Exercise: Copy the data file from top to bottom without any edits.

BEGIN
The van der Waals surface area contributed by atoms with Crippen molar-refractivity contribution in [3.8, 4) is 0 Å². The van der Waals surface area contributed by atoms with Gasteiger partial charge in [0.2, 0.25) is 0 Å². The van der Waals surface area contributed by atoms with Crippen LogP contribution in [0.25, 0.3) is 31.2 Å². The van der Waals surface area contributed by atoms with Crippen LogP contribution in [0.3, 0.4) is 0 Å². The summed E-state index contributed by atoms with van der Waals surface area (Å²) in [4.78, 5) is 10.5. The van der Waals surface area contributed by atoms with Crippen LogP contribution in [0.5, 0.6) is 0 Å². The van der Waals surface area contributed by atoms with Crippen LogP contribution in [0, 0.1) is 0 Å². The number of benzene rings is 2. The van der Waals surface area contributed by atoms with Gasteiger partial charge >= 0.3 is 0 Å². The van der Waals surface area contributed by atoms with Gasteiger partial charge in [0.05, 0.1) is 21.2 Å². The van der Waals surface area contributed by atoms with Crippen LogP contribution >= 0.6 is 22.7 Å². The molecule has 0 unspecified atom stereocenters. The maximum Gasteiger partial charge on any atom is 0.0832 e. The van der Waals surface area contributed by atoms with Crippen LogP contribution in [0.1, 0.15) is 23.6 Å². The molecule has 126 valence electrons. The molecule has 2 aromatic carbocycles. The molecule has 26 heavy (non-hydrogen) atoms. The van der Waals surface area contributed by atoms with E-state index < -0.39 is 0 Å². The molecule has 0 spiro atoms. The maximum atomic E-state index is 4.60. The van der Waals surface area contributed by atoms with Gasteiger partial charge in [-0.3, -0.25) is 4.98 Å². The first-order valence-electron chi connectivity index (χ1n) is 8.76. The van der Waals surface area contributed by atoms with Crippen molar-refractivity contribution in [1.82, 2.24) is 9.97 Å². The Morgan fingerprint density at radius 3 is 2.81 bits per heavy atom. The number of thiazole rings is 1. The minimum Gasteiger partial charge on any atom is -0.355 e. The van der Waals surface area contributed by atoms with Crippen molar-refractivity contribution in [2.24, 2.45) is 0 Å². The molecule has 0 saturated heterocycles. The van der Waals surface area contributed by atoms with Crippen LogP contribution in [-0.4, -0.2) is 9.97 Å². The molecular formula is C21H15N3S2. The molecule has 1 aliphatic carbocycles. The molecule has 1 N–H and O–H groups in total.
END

The van der Waals surface area contributed by atoms with Crippen molar-refractivity contribution in [3.8, 4) is 0 Å². The van der Waals surface area contributed by atoms with Gasteiger partial charge in [0.2, 0.25) is 0 Å². The van der Waals surface area contributed by atoms with Crippen LogP contribution in [0.25, 0.3) is 31.2 Å². The van der Waals surface area contributed by atoms with Crippen LogP contribution in [0.3, 0.4) is 0 Å². The summed E-state index contributed by atoms with van der Waals surface area (Å²) in [4.78, 5) is 10.5. The van der Waals surface area contributed by atoms with Crippen LogP contribution in [0.5, 0.6) is 0 Å². The van der Waals surface area contributed by atoms with Crippen LogP contribution in [0, 0.1) is 0 Å². The number of benzene rings is 2. The van der Waals surface area contributed by atoms with Gasteiger partial charge >= 0.3 is 0 Å². The van der Waals surface area contributed by atoms with Gasteiger partial charge in [0.05, 0.1) is 21.2 Å². The van der Waals surface area contributed by atoms with Crippen LogP contribution >= 0.6 is 22.7 Å². The molecule has 0 unspecified atom stereocenters. The maximum Gasteiger partial charge on any atom is 0.0832 e. The van der Waals surface area contributed by atoms with Crippen LogP contribution in [0.1, 0.15) is 23.6 Å². The molecule has 126 valence electrons. The molecule has 2 aromatic carbocycles. The molecule has 26 heavy (non-hydrogen) atoms. The van der Waals surface area contributed by atoms with E-state index < -0.39 is 0 Å². The molecule has 0 spiro atoms. The maximum atomic E-state index is 4.60. The van der Waals surface area contributed by atoms with Gasteiger partial charge in [-0.3, -0.25) is 4.98 Å². The first-order valence-electron chi connectivity index (χ1n) is 8.76. The van der Waals surface area contributed by atoms with Crippen molar-refractivity contribution in [1.82, 2.24) is 9.97 Å². The Morgan fingerprint density at radius 3 is 2.81 bits per heavy atom. The number of thiazole rings is 1. The minimum Gasteiger partial charge on any atom is -0.355 e. The van der Waals surface area contributed by atoms with Crippen molar-refractivity contribution in [2.24, 2.45) is 0 Å². The molecule has 0 saturated heterocycles. The van der Waals surface area contributed by atoms with Crippen LogP contribution in [-0.4, -0.2) is 9.97 Å². The molecular formula is C21H15N3S2. The molecule has 1 aliphatic carbocycles. The molecule has 1 N–H and O–H groups in total.